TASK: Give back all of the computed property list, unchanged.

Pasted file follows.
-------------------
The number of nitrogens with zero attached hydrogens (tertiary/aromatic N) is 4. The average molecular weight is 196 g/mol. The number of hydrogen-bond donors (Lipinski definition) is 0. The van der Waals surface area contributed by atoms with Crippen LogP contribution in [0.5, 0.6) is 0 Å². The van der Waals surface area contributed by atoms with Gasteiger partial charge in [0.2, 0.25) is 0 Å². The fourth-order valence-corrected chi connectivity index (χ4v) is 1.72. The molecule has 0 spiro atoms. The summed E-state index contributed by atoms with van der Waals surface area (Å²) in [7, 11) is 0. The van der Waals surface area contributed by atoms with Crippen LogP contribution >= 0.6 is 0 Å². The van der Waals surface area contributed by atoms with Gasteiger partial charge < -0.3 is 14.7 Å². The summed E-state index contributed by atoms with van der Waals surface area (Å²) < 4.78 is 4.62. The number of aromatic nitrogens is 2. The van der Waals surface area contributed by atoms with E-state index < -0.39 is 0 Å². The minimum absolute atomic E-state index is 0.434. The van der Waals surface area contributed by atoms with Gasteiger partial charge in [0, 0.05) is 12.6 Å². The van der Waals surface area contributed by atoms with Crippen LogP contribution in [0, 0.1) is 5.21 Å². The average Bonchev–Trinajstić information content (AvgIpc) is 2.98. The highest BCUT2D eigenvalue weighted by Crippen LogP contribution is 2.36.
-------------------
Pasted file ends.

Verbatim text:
The number of nitrogens with zero attached hydrogens (tertiary/aromatic N) is 4. The average molecular weight is 196 g/mol. The number of hydrogen-bond donors (Lipinski definition) is 0. The van der Waals surface area contributed by atoms with Crippen LogP contribution in [0.5, 0.6) is 0 Å². The van der Waals surface area contributed by atoms with Gasteiger partial charge in [0.2, 0.25) is 0 Å². The fourth-order valence-corrected chi connectivity index (χ4v) is 1.72. The molecule has 0 spiro atoms. The summed E-state index contributed by atoms with van der Waals surface area (Å²) in [7, 11) is 0. The van der Waals surface area contributed by atoms with Crippen LogP contribution >= 0.6 is 0 Å². The van der Waals surface area contributed by atoms with Gasteiger partial charge < -0.3 is 14.7 Å². The summed E-state index contributed by atoms with van der Waals surface area (Å²) < 4.78 is 4.62. The number of aromatic nitrogens is 2. The van der Waals surface area contributed by atoms with E-state index < -0.39 is 0 Å². The minimum absolute atomic E-state index is 0.434. The van der Waals surface area contributed by atoms with Gasteiger partial charge in [0, 0.05) is 12.6 Å². The van der Waals surface area contributed by atoms with Crippen LogP contribution in [0, 0.1) is 5.21 Å². The average Bonchev–Trinajstić information content (AvgIpc) is 2.98. The highest BCUT2D eigenvalue weighted by Crippen LogP contribution is 2.36.